Recently I listened to a Handel Sarabande (HWV437) performed on YouTube. I listened to a sound sample of the same piece from imslp.org site and the speed was at least half as fast. The original Key Signature was 3/2 with no tempo indication on top (Andante, Adagio, Largo, etc.) so was the performer too fast?

Once came across a recording of Glenn Gould playing #1 in the Bach Art of Fugue (BWV1080). The piece dragged on for over 6m. Was he too slow? Did composers intend for performers to vary tempos at their leisure?

Re: Wim Winters and his AuthenticSound: do we play too fast? [Re: thepianoplayer416] #2849088
05/17/19 02:38 AM
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Originally Posted by thepianoplayer416
Any pieces older than 200 years we're not sure what the intended tempo would be. In the 19th century when Beethoven, Schubert & Chopin wrote their pieces, there were student survivors who lived into the 20th century so we have some certainty how a Chopin Etude would be played. A Bach Fugue that was written over 200 years ago we're just guessing when historical sources were not available.

Recently I listened to a Handel Sarabande (HWV437) performed on YouTube. I listened to a sound sample of the same piece from imslp.org site and the speed was at least half as fast. The original Key Signature was 3/2 with no tempo indication on top (Andante, Adagio, Largo, etc.) so was the performer too fast?

Once came across a recording of Glenn Gould playing #1 in the Bach Art of Fugue (BWV1080). The piece dragged on for over 6m. Was he too slow? Did composers intend for performers to vary tempos at their leisure?


Any musician worth their salt has a pretty good idea of a suitable tempo for a given piece in order to capture its character. Different people may come to different conclusions about that character of course if the score itself gives no obvious steer. But if a piece marked Allegro sounds like a funeral march when played in double beat, then that should be a pretty good indicator that something is wrong!

Last edited by ShyPianist; 05/17/19 02:43 AM.

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Re: Wim Winters and his AuthenticSound: do we play too fast? [Re: PianoStartsAt33] #2849121
05/17/19 06:34 AM
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Re: Wim Winters and his AuthenticSound: do we play too fast? [Re: thepianoplayer416] #2849184
05/17/19 10:14 AM
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Originally Posted by thepianoplayer416
Any pieces older than 200 years we're not sure what the intended tempo would be....

That gives bizarre ideas way too much dispensation.

What we do know is what the "tempo indications" mean, at least broadly.
If a notion of what the speed should be is contradicted by the "tempo indication," it's a flat-out no-good non-starter -- and that's what this guy's stuff is. (Among other problems.)

BTW, the reason I put tempo indication in quotes is, well, to be doing this explanation down here. grin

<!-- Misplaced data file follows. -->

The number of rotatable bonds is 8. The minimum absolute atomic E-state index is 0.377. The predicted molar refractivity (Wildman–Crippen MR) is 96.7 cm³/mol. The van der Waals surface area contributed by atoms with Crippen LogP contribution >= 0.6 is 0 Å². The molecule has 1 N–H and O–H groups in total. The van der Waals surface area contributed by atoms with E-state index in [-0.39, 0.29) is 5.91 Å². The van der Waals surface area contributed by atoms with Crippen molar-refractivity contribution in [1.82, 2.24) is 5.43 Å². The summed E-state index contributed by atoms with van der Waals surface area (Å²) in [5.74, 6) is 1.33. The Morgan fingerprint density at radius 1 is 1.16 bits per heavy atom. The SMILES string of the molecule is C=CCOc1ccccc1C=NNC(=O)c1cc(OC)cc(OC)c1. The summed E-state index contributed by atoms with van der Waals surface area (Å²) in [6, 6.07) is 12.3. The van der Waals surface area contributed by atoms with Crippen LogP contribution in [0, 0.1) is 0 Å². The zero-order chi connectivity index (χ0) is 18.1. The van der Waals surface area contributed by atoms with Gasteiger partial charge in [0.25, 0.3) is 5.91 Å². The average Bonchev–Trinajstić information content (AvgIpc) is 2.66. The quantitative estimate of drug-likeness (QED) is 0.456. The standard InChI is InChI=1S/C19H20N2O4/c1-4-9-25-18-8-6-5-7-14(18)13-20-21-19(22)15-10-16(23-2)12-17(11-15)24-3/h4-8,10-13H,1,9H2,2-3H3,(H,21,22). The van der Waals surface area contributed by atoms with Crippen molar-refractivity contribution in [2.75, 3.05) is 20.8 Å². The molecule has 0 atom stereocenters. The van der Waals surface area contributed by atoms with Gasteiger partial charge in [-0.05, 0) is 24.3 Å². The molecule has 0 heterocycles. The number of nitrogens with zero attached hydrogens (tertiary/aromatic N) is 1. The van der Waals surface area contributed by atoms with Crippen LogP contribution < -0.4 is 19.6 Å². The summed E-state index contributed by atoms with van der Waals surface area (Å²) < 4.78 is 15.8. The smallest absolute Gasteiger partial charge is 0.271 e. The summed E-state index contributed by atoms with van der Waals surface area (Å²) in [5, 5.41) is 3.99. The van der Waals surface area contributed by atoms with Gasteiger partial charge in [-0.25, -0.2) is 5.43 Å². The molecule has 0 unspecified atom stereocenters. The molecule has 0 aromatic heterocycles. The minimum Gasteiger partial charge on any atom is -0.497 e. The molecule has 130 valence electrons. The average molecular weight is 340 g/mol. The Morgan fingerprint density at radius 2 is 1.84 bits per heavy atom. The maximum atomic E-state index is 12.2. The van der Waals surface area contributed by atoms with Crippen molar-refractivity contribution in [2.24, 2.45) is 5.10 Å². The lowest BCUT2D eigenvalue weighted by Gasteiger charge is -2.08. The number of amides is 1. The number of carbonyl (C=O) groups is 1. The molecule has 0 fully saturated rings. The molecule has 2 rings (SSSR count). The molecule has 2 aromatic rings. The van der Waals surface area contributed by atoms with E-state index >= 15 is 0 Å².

Tempo indications aren't only about speed; many say they aren't even mainly about speed. They're also about a feeling of the music, an impression.

Allegro is a certain kind of impression.
Presto likewise.
Andante, Largo, Moderato, likewise. They're all feelings and impressions, not just speed.

If a notion of what the speed should be is contradicted by the tempo indication, it's simply no good -- and the guy should know enough to give it up. In fact he should know enough not to have the idea for more than maybe 3 seconds, having sort of forgotten this, then smacking himself in the head and going "Never mind" when he remembers it. ha

Re: Wim Winters and his AuthenticSound: do we play too fast? [Re: PianoStartsAt33] #2849243
05/17/19 12:26 PM
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Publisher: You indicated allegro, what exact speed?

Composer: I dunno--some days I'm more riled up than others.

Publisher: But teachers will want to know for rapping students' knuckles with a ruler! We must have a setting!

Composer: What's printed on the metronome, behind the pendulum thingy?

Publisher: Mine says, "Allegro: 120-168."

Composer: Put down "M.M. quarter = 176." Hold on, let's hear it tick.

[Both listen. Composer hums themes.]

Publisher: That seems way too fast for actually playing against the ticks!

Composer: Yep--but they'll slow down when it gets difficult 13 pages in--besides, I hate children!


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Re: Wim Winters and his AuthenticSound: do we play too fast? [Re: WhoDwaldi] #2849255
05/17/19 12:38 PM
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Originally Posted by WhoDwaldi
Publisher: You indicated allegro, what exact speed?

Composer: I dunno--some days I'm more riled up than others.

Publisher: But teachers will want to know for rapping students' knuckles with a ruler! We must have a setting!

Composer: What's printed on the metronome, behind the pendulum thingy?....

Funny, but hardly applies for the kinds of composers we're talking about.

Re: Wim Winters and his AuthenticSound: do we play too fast? [Re: Mark_C] #2849266
05/17/19 01:07 PM
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Originally Posted by Mark_C
Originally Posted by WhoDwaldi
Publisher: You indicated allegro, what exact speed?

Composer: I dunno--some days I'm more riled up than others.

Publisher: But teachers will want to know for rapping students' knuckles with a ruler! We must have a setting!